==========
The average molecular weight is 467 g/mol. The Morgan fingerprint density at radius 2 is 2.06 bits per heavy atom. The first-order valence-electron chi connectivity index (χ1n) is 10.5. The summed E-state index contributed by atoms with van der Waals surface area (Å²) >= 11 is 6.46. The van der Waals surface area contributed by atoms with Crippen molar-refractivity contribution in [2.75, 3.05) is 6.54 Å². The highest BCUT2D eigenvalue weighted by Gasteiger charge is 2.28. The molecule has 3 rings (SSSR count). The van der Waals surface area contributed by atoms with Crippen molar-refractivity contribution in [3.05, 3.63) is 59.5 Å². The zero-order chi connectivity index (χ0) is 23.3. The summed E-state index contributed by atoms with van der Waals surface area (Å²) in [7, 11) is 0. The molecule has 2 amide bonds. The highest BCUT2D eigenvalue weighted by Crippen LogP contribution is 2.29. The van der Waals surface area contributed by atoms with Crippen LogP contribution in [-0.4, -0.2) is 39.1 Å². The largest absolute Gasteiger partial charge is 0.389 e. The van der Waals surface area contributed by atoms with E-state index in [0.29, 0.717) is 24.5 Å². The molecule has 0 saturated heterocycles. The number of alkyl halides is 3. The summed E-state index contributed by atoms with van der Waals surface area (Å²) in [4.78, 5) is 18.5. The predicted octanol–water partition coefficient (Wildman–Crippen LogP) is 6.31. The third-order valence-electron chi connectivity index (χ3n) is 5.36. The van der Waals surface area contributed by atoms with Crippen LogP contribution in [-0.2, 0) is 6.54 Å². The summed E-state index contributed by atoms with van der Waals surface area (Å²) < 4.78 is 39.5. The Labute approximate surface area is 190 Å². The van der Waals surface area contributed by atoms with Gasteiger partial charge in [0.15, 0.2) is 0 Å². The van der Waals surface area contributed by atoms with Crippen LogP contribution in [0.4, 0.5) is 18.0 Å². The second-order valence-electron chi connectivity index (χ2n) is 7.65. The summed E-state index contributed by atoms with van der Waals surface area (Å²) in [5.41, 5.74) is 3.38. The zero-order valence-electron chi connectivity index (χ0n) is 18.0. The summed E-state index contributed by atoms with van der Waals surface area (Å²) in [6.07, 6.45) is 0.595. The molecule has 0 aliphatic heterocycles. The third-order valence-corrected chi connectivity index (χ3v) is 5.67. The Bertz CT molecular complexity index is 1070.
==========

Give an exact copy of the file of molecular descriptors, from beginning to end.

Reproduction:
The average molecular weight is 467 g/mol. The Morgan fingerprint density at radius 2 is 2.06 bits per heavy atom. The first-order valence-electron chi connectivity index (χ1n) is 10.5. The summed E-state index contributed by atoms with van der Waals surface area (Å²) >= 11 is 6.46. The van der Waals surface area contributed by atoms with Crippen molar-refractivity contribution in [2.75, 3.05) is 6.54 Å². The highest BCUT2D eigenvalue weighted by Gasteiger charge is 2.28. The molecule has 3 rings (SSSR count). The van der Waals surface area contributed by atoms with Crippen molar-refractivity contribution in [3.05, 3.63) is 59.5 Å². The zero-order chi connectivity index (χ0) is 23.3. The summed E-state index contributed by atoms with van der Waals surface area (Å²) in [7, 11) is 0. The molecule has 2 amide bonds. The highest BCUT2D eigenvalue weighted by Crippen LogP contribution is 2.29. The van der Waals surface area contributed by atoms with Crippen LogP contribution in [-0.4, -0.2) is 39.1 Å². The largest absolute Gasteiger partial charge is 0.389 e. The van der Waals surface area contributed by atoms with E-state index in [0.29, 0.717) is 24.5 Å². The molecule has 0 saturated heterocycles. The number of alkyl halides is 3. The summed E-state index contributed by atoms with van der Waals surface area (Å²) in [4.78, 5) is 18.5. The predicted octanol–water partition coefficient (Wildman–Crippen LogP) is 6.31. The third-order valence-electron chi connectivity index (χ3n) is 5.36. The van der Waals surface area contributed by atoms with Crippen LogP contribution in [-0.2, 0) is 6.54 Å². The summed E-state index contributed by atoms with van der Waals surface area (Å²) < 4.78 is 39.5. The Labute approximate surface area is 190 Å². The van der Waals surface area contributed by atoms with Gasteiger partial charge in [0.15, 0.2) is 0 Å². The van der Waals surface area contributed by atoms with Crippen LogP contribution in [0.4, 0.5) is 18.0 Å². The second-order valence-electron chi connectivity index (χ2n) is 7.65. The summed E-state index contributed by atoms with van der Waals surface area (Å²) in [5.41, 5.74) is 3.38. The zero-order valence-electron chi connectivity index (χ0n) is 18.0. The summed E-state index contributed by atoms with van der Waals surface area (Å²) in [6.07, 6.45) is 0.595. The molecule has 0 aliphatic heterocycles. The third-order valence-corrected chi connectivity index (χ3v) is 5.67. The Bertz CT molecular complexity index is 1070.